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Part 1: Irrigation Systems: Maintaining for Savings
Part 2: Is it Time to Repair or Replace Irrigation System?
By Mike Fitzpatrick
August 2014 -
Grounds Management Article Use Policy
Once technicians have identified the source of a problem with the irrigation system, the next question a manager must answer is whether repair or replacement is the best course of action. They can consider several factors when making the decision — the system's age, changes to the landscape over time, and the benefits of bringing in new technology.
System age. Although a properly installed and maintained irrigation system might have an operational life of 20 years or more, some older systems might not be repairable if the manufacturer has stopped making the parts. In other cases, the cost to repair a system might be significantly higher than the cost to replace it.
Landscape changes. Just as landscapes change over time, so should irrigation systems. When making any changes to the landscape, it is important to keep in mind the specific irrigation needs of the finished project. Lawns, flowerbeds and trees each require different amounts of water to remain healthy and thrive. An irrigation system that is not set up to provide the right amount of water to each plant type will be ineffective and wasteful and might be detrimental to the health of the landscape.
Smart technologies. If an irrigation system's controllers are more than five years old, the system is using outdated technology. As with cell phones, computers and any other electronic device, controllers improve and offer more features with each new generation. While the cost of implementing a new-generation irrigation system might be higher in the short term, the long-term benefits of such a move include lower water bills and less system maintenance.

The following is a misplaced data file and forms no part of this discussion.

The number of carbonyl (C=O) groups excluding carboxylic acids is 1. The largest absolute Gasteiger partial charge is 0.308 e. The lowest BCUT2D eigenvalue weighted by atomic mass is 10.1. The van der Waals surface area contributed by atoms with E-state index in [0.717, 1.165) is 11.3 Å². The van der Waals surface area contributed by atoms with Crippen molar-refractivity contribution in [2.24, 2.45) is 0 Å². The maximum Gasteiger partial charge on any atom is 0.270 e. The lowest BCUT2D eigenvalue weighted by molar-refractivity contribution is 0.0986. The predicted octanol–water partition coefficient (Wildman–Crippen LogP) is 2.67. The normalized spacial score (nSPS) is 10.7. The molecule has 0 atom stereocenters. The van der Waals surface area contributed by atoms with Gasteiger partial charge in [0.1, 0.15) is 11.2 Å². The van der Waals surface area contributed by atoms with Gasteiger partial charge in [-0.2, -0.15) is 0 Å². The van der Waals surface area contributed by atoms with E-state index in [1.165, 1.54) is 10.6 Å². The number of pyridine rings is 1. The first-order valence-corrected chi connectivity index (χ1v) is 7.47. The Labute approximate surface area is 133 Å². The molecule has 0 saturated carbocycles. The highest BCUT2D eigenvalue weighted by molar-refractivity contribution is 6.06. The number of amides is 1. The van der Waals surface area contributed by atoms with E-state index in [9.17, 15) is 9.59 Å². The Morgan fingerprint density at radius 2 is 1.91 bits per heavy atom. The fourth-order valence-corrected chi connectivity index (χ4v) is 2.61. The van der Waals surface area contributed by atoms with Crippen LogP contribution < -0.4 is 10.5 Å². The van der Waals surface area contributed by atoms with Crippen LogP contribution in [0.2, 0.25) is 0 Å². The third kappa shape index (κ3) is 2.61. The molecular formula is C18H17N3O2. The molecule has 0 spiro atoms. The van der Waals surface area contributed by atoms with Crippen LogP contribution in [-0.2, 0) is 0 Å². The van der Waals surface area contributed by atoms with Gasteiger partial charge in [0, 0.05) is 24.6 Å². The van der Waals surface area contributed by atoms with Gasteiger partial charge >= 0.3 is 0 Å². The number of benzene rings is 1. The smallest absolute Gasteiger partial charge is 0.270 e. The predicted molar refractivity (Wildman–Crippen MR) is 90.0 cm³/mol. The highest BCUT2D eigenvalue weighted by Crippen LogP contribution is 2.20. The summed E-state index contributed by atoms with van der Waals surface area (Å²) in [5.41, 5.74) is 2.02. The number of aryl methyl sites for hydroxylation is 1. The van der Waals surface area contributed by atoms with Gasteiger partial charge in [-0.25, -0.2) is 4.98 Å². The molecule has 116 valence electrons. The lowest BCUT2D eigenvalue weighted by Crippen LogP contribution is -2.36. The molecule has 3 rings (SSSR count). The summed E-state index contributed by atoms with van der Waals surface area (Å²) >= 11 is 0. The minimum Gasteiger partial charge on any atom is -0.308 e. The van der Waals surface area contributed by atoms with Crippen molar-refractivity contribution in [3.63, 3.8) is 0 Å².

A smart controller is a computerized system that automatically adjusts watering times and amounts based on local weather conditions. Smart controllers work by monitoring and using information about site conditions, such as soil moisture, rain, wind, slope, soil, and plant type. They then apply the right amount of water to a landscape based on those factors. Once the controller is installed and operational, it automatically adjusts for seasonal weather changes and site-specific adjustments, and it requires no ongoing monitoring.
Managers looking to stay on the cutting edge of water-conservation technology need to consider moisture sensors. Designed to be the most efficient method of watering, moisture sensors continuously measure soil and only allow a watering cycle to start when the moisture level drops below a certain, pre-set threshold. While a smart controller still might allow a watering cycle the day of or the day after a rain storm — regardless of rainfall amounts — a moisture sensor will accurately read the soil's moisture level and keep the irrigation system turned off until the excess moisture has dissipated.
Although initial purchase and installation costs are significant, moisture sensors typically pay for themselves in saved water costs in less than three years. Adding a soil moisture sensor also can enable grounds departments to meet increasingly strict water-conservation guidelines that call for smart devices.
The proper installation and maintenance of an irrigation system will result in responsible water use, as well as cost savings. Using an efficient irrigation system also ensures that landscapes stay beautiful and healthy. Working closely with a landscape professional will result in a facility looking its best year-round.
Mike Fitzpatrick is vice president of U.S. Lawns, a commercial landscape company with a national network of locally owned franchises. He has more than 30 years of experience in the green industry.